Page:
Why Effective Treatment Can Make a Disease MORE Common

Listen my dears and you will learn the difference between incidence and prevalence and why effective treatment for a disease may mean that more people have it.

Prevalence is the number of people in the population who have a disease. It is computed as

Number of people with disease   X 1,000
Number in population

As I mentioned before, there is nothing magical about 1,000 and you could compute prevalence per 100, per 100,000 or per million.

The important point is that prevalence is the number who HAVE the disease.

Below, you see a graph of prevalence and incidence of HIV in the U.S. from 1997- 2006.


Graph of HIV prevalence and incidence


The green line is prevalence, the number who have the disease. Clearly, prevalence went up after 1995.

So, did the AIDS epidemic get worse? No, actually, it stayed the same in one sense and got better in another.

The red dotted line is incidence. If you define epidemic, as occurrence of a disease in excess of normal frequency, then there has been no change and no evidence of a worsening epidemic, even though more people HAVE the disease. How can that be?

INCIDENCE is the number of new cases occurring, you compute it like this

Number of new cases during a period of time      x 1,000
Number in population at risk during period

Prevalence is affected by both incidence and duration. If a lot of people get the disease but the duration is short the prevalence won’t be as high as it would be if the duration was very long. That’s one reason you’ll find the prevalence of diabetes is higher than, say, chicken pox. Even though a lot of people get chicken pox, it doesn’t last very long. In contrast, once you have diabetes, you have it for years.

Another reason duration could be low is that mortality is high. If people die of a disease at a high rate, within a short period of time, prevalence would be low, but this would generally not be considered a good thing. Once effective treatment is found and people live longer, the prevalence would go UP, which is exactly what happened with HIV. In 1997, there was a 40% decline in AIDS deaths as a result of new, effective, anti-retroviral drugs. That lower death rate has been maintained so year after year the number of people who have HIV has increased even though the incidence has been pretty stable.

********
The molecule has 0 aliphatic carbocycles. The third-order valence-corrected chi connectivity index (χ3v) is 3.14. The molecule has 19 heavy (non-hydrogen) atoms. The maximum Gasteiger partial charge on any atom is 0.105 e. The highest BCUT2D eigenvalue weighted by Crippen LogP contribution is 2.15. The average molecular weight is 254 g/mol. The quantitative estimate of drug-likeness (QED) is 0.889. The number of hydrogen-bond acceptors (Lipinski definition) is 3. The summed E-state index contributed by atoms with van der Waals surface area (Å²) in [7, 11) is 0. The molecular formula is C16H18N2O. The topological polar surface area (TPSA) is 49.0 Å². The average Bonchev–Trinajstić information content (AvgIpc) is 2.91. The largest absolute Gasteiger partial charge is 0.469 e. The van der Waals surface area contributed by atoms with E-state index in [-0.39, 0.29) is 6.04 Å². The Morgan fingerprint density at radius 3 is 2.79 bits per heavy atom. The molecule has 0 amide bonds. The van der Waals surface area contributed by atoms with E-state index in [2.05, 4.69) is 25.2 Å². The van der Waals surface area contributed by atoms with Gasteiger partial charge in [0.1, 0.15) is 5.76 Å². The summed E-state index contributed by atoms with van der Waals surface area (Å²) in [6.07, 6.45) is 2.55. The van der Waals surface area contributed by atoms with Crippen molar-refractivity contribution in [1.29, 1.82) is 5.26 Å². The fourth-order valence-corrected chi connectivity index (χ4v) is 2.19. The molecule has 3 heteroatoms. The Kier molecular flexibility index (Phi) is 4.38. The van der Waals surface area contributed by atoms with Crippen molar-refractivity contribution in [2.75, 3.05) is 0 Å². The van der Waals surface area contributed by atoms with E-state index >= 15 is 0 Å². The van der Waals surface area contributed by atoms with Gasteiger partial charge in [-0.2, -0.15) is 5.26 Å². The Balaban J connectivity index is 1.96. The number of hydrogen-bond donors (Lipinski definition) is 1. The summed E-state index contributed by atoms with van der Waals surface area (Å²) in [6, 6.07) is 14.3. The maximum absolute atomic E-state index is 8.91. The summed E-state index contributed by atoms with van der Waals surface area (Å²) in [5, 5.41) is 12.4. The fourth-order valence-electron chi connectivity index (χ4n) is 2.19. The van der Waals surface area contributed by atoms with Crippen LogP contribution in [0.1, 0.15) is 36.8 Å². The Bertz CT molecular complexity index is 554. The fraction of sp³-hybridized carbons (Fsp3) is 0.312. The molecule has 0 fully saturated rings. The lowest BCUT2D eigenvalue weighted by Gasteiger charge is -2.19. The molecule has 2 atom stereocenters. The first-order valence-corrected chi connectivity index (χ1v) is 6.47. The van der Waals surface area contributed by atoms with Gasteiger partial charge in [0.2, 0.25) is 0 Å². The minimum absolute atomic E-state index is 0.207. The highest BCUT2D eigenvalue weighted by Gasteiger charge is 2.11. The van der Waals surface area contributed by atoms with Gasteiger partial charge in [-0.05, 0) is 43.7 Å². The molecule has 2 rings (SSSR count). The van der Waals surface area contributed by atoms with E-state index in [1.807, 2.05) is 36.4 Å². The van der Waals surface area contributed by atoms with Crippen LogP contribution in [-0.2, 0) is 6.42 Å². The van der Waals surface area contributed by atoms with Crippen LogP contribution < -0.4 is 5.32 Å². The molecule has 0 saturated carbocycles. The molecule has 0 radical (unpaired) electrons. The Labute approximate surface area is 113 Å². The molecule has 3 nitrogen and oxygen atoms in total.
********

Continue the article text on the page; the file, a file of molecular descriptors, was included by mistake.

Diabetes is another example of a disease that has been affected by effective treatment. A friend of mine told me this story:

An elderly patient was against taking the medication he had been prescribed for his diabetes and high blood pressure. He demanded of his physician.

They didn’t have all of this medication back in the old days. What did they do then, huh?

To which Jake politely replied,

Well, sir, they died.

However, effective treatment is only one reason that diabetes prevalence is rising in modern times. Remember prevalence is affected both by incidence and duration. Well, the incidence of diabetes has been increasing dramatically.

Since it is nearly 3 am in North Dakota though, and I am flying home today, that will have to be a post for another day.


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  1. While an increasing prevalence indicates that we have gotten better at keeping patients alive, it also shows they aren’t getting cured. More cures would also cause prevalence to drop, too.

    Medical success is now measured in terms of “living longer with the disease” – we’ve gotten really good at keeping people alive, managing symptoms, but “effective treatment” should involve actually curing people.

    Modern medicine is better than ever at keeping people alive, but when it comes to complete cures, many avenues of research are being neglected or even actively suppressed in favor of the symptom-relief model: “take these pills and come back next week.” instead of “ok, now let’s see, how much exercise do you do? What’s your diet like?… What do you mean you never eat veggies?”.

    Speaking as someone who was supposed to die a few years ago from a chronic “incurable” disease that was cured over a couple months with vitamins, food, rest and exercise, I’d say that if a disease’s prevalence increase, it ain’t good.

    It should drop on account of people getting cured, not shoot up because we can keep them alive and sick.

    Hope this doesn’t come across as too harsh. I have a lot of respect for you, but I am tired of hearing that “effective treatment” consists of “managing disease”. Whatever happened to the idea that medicine was supposed to cure patient so they actually get well?

  2. Doesn’t come across as too harsh at all and I agree with you. My point was simply a statistical one, this is how it CAN happen. I’ll get to your point later about the difference between treatment and cure, in another post

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